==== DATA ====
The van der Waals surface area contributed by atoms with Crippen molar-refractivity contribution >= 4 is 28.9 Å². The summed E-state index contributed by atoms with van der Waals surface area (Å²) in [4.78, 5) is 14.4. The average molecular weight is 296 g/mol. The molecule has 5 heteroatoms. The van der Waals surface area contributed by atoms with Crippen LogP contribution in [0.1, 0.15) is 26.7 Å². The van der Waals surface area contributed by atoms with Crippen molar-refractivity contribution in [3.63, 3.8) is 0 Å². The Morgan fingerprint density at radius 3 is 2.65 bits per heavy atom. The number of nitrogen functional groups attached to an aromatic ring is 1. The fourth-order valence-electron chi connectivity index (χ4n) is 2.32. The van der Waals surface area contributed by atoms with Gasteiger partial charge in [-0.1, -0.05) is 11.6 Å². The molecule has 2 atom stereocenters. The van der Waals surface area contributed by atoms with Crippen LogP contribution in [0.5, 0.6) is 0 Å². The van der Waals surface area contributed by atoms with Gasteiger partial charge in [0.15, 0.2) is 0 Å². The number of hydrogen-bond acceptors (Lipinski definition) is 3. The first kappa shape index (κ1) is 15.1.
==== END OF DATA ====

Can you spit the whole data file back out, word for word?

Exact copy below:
The van der Waals surface area contributed by atoms with Crippen molar-refractivity contribution >= 4 is 28.9 Å². The summed E-state index contributed by atoms with van der Waals surface area (Å²) in [4.78, 5) is 14.4. The average molecular weight is 296 g/mol. The molecule has 5 heteroatoms. The van der Waals surface area contributed by atoms with Crippen LogP contribution in [0.1, 0.15) is 26.7 Å². The van der Waals surface area contributed by atoms with Crippen molar-refractivity contribution in [3.63, 3.8) is 0 Å². The Morgan fingerprint density at radius 3 is 2.65 bits per heavy atom. The number of nitrogen functional groups attached to an aromatic ring is 1. The fourth-order valence-electron chi connectivity index (χ4n) is 2.32. The van der Waals surface area contributed by atoms with Gasteiger partial charge in [-0.1, -0.05) is 11.6 Å². The molecule has 2 atom stereocenters. The van der Waals surface area contributed by atoms with Crippen LogP contribution in [0.5, 0.6) is 0 Å². The van der Waals surface area contributed by atoms with Gasteiger partial charge in [0.15, 0.2) is 0 Å². The number of hydrogen-bond acceptors (Lipinski definition) is 3. The first kappa shape index (κ1) is 15.1.